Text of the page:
From the inbox #707

“Hey guys! Is it possible to request a post thanking the supporters of the ace community who are a part of this group? Often times we see posts of acephobia/arophobia that receive a lot of comments that are a little hateful towards the allosexuals, which isn’t an issue at all. We all have things we like to get off our chests and it’s pretty obvious it’s, “Not all allos.”
However I think it’s important to recognize our allies for taking the time to learn about our sexual and romantic orientations. So they can become more educated and accepting and have a place to safely ask genuinely curious questions. There’s not a lot of helpful places on the internet to communicate with such a large group of ace/aro individuals and be able to learn so much about us. With all the different places on the ace spectrum and aro spectrum that are trying to have their voices heard, it’s good that our allies are here to listen and grow in knowledge of how diverse being asexual or aromantic is.”

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From the inbox #690

“People don’t realise that aces have actually always been in the community. We were just classified in other groups because we didn’t have a name or label.

I have a personal example of this:
Back when I was teen a friend would show me pictures of “hot guys” and exclaim “isn’t he so sexy?”
Most of the time I didn’t get it and I would just start agreeing so he wouldn’t balk at me all, “what??? Really??!” When I said no.

His logic??? I must be pansexual.
=_=

If I had the word back then things would be different.
At least I know now and I’ve been feeling a lot better since!”

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From the inbox #689

“I went to the pride festival in Seoul, Korea and found all this Ace representation and education. I wanted to share with the community so people can see what wonderful inclusion and support within the queer community there is here.”

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From the inbox #680

“Hi, Aromantic here from Kenya.
So I’ve been reading articles on how asexuality isn’t a valid sexuality, and how it shouldn’t have a label. It got me so furious because the label itself is much more important than anything else. The Asexual label saved me from the depression, the pressure of my friends to fix me by providing a guy who’ll blow my mind with amazing sex so that i can be normal again like i was not in the first place and accepting myself as a normal human being. The label made my feel like I belonged that i was normal in each and every way and that there are people like me so i shouldn’t be ashamed of who I am.
It’s been a few months since I discovered my Spectrum and I’m happier than I’ve ever been.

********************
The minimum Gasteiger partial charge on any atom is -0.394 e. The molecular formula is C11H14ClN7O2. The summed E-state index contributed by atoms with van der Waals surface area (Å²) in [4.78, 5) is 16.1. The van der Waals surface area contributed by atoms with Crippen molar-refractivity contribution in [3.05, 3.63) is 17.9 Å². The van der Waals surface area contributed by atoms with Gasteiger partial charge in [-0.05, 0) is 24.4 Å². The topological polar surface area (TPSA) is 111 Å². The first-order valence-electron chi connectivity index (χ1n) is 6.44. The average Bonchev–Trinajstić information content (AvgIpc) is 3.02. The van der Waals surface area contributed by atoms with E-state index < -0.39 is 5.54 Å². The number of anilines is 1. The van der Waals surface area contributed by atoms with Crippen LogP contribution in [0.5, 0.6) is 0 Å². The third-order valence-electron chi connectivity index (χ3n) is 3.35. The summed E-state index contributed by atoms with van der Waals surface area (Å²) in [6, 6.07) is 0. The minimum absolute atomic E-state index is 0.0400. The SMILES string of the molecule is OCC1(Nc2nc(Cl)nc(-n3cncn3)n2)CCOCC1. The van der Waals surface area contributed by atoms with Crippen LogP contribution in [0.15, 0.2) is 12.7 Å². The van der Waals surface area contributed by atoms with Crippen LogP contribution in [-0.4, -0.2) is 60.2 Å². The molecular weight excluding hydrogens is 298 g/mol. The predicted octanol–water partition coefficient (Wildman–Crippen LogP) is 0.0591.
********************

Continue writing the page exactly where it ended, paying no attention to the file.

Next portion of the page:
That label holds a great value to so many people and saves so many lives. I’m thankful to this community you really helped me cope with a lot.
*Sorry for the grammatical errors English isn’t my first language*”

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From the inbox #666

“Hi. Last time I posted, I had only ‘come out’ to one person. Now, I’m out totally. I was wondering if any asexuals have life partners? I’d really like someone to share life with, but on dating sites, everyone seems interested in sex xx”

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From the inbox #662

“I was wondering if panromantic or homoromantic ace’s have any tips for coming out to parents. I think they’ll accept me but will struggle to understand which is what I “worry” about. I am panro but never considered coming out because I have never felt the need to, but I think I may be getting into a relationship and I don’t want to have to hide them from my parents. Other people I couldn’t care less about coming out to, a few people already know through association to us both and are obviously very supportive.
I’ve considered messaging my parents with info and basically saying “it me” or printing info out. I just think I’ll struggle to say it to them without them knowing what it is first.
Thanks in advance!”

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From the inbox #650

“Hello
I used to be all over this page and I was so glad to have found a loving and supporting community where I felt like I belong, until tonight. I’ve been personnally insulted and called aphobe and told I didn’t understand asexuality because I didn’t express myself clearly while trying to make a biological point.
I’ve been all over the place on this page, and now I just want to unlike it because it makes me so upset that people are so quick to judge.
Not everyone here has English as a first language and it’s hard to carry feeling through a keyboard. I’m upset and shaking to my core because I can’t believe how quick on the execution those people were.
I’m going to unfollow this page for a while cause I just can’t deal with that at the point of my life, but I want all of you to understand a thing.